While preparing for my presentation today on social media policies , I came a
cross this great article by Seth Borden: Labor Disputes Arising out of Social Media .
Having organized labor in your workforce will complicate
the creation and enforcement of a social media policy. Potential unionizing...
by Krista N.
H ardwick & Clay D. Creps
An employer's right to monitor and restrict what its employees say about the
company on websites such as Facebook, Twitter and personal blogs may have
drastically changed. The National Labor Relations Board ("NLRB") has
just surprisingly found...
On this edition, Darrell R. VanDeusen of Kollman & Saucier, P.A. in Timonium, Md. discusses legal restrictions on electronic communications and social media in the employment arena, recent caselaw, and what is different about the private sector. He also looks at a NLRB case involving an ambulance...
Editor: Heath H. Galloway
Facebook is everywhere, and its implications for
employers can be maddening. It is one thing to prevent your employees from
using Facebook while they are at work, but what control do you have over what
your employees say on Facebook when they are not at work? Can you discipline...
Are you curious about how the NLRB has been handling
cases that involve allegations of employees disciplined or terminated for
social media activities, or allegations of overly broad social media policies
that could infringe on employees rights to engage in protected concerted
activities? The NLRB...
In the NLRB's final act before the long Labor Day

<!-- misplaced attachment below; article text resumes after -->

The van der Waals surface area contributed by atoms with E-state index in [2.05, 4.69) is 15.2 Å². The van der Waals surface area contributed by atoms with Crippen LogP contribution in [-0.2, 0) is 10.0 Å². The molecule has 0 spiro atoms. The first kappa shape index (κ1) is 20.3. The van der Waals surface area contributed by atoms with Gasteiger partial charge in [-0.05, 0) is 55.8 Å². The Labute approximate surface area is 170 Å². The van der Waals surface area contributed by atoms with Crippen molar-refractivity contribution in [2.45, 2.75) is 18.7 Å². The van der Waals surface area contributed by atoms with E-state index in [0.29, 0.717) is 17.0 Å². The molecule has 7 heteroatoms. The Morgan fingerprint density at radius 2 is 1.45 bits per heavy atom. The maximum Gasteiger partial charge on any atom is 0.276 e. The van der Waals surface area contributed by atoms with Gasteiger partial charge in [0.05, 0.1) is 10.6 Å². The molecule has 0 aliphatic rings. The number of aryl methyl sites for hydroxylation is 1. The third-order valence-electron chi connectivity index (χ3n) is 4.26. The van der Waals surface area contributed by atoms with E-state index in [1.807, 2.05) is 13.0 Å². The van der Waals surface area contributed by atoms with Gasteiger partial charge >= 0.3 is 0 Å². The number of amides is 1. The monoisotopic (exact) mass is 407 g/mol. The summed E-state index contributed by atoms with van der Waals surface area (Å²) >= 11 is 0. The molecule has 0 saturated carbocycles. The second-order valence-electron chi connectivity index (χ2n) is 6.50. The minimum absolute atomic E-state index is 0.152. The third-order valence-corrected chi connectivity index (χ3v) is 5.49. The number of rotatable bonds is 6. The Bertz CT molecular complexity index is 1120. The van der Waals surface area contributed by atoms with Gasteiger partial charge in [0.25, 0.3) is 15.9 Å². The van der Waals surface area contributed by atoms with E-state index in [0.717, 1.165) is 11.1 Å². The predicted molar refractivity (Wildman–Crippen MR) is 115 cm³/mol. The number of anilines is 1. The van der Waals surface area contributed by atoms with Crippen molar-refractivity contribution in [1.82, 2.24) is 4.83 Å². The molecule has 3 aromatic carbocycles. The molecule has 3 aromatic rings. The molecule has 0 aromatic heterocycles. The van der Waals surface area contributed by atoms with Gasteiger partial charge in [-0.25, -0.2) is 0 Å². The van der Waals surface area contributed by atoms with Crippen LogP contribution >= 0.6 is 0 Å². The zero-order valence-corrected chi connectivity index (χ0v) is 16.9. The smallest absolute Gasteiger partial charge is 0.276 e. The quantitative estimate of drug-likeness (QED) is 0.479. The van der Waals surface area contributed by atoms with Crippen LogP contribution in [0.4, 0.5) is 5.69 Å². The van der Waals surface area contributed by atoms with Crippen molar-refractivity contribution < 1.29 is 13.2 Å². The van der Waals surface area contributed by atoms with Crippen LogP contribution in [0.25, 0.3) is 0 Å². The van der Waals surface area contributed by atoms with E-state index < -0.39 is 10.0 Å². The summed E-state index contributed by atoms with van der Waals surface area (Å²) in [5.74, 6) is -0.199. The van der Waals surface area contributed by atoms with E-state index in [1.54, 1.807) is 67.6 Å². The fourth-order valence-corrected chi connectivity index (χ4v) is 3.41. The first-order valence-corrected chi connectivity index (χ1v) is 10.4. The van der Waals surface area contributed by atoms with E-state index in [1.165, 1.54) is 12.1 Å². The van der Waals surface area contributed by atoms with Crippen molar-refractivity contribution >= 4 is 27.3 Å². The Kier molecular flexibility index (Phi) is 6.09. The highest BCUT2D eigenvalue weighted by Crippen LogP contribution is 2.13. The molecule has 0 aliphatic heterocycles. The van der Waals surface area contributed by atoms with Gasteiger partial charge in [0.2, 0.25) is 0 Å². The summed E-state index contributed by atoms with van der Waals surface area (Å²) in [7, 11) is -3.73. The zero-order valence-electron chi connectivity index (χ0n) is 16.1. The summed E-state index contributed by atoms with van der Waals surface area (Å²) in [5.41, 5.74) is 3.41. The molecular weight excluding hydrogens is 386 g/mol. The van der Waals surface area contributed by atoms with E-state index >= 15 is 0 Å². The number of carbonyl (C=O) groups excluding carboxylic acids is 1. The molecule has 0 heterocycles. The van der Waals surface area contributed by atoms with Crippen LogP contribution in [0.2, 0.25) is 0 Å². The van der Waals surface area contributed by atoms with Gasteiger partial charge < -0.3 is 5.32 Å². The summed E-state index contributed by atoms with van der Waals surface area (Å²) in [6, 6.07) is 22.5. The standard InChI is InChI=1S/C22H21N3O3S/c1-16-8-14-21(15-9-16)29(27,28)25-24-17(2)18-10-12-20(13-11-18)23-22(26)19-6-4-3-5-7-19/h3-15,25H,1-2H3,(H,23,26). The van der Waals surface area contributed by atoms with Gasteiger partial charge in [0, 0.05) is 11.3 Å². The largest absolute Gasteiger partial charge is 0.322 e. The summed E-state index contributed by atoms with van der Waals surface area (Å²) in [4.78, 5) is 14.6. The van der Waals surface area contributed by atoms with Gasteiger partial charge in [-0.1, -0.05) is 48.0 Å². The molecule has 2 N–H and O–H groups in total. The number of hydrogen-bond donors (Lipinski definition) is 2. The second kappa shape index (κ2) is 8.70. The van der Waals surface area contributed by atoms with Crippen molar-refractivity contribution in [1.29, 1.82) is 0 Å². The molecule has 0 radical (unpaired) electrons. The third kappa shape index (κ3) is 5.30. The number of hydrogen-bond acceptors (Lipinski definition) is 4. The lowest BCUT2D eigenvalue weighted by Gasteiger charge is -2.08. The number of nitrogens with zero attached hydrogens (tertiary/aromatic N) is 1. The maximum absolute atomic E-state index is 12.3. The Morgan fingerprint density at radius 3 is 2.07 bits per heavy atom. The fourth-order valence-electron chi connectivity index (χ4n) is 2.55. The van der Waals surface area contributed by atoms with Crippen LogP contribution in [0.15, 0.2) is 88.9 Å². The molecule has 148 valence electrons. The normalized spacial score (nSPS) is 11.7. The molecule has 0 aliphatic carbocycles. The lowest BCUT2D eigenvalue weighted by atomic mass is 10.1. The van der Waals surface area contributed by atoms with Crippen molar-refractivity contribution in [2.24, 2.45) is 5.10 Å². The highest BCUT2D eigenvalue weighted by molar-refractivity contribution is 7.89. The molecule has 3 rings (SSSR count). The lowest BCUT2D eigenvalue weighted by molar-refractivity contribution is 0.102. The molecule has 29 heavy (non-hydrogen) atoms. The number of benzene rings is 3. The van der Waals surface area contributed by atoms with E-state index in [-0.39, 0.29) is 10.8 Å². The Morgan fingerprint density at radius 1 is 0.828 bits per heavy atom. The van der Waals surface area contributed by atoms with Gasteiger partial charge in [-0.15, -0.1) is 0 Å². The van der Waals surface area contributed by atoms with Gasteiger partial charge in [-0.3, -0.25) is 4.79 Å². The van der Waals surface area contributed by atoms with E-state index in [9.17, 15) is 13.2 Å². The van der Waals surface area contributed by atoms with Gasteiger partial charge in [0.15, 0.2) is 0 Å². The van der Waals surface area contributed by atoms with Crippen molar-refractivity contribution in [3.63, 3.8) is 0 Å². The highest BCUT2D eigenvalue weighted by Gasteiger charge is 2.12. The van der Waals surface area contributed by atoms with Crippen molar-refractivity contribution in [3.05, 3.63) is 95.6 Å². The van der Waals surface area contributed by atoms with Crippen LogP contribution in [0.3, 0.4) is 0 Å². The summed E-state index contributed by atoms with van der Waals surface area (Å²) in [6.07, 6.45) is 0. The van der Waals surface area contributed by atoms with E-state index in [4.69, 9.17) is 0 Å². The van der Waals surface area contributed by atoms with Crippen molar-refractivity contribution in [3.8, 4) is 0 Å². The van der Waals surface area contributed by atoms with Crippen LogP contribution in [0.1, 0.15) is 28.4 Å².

weekend, an Administrative Law Judge in Buffalo, NY, issued his decision in Hispanics United -the first written decision in an NLRB
case involving social media to result in an ALJ decision following a hearing.
In Hispanics United , five employees...
A National Labor Relations Board Administrative Judge has
found that a Buffalo nonprofit unlawfully discharged employees after they posted
Facebook comments about working conditions including work load and
here for NLRB site announcement. Following a co-worker's
comments on Facebook...
When the media first began covering the NLRB's
settlements involving discipline of employees for using Facebook, the
impression that was given was that the settlements reflected established NLRB
policy. In reality, the settlements were no more than that; the employer
position in a given case...
Jumping back into part three of the trifecta, addressing
the impact of social media on the policies and practices of companies, the NLRB
released a report detailing 14 cases from the past year - many of which I
covered in Employment and the Law . I read this report awhile back,
but never got around...
A quartet of advice memos released by the NLRB's Office of the General Counsel over the past weeks suggests that the NLRB may be backing of its extreme protections of employee social media posts as protected, concerted activity.
In Children's National Medical Center [pdf] , the General...
NLRB's Acting G.C. Lafe Solomon issued his third report on social media earlier this week. (PDF).
And what a fervor it caused! What a frenzy! Twitter was all atwitter with excitement over the promise of some meaningful guidance on the interplay between the National Labor Relations Act (NLRA),...
In Triple Play Sports Bar & Grille [pdf] , the NLRB unanimously concluded that an employer unlawfully fired two employees for their off-duty Facebooking, and less-than unanimously concluded that the same employer’s social media policy was unlawfully restrictive [an enhanced version of this...
It’s not news that employer social media policies are on the NLRB’s radar. What is newsworthy, though, is when the NLRB considers a social media policy and concludes that it does not unlawfully infringe on employees’ rights to engage in protected concerted activity under the National...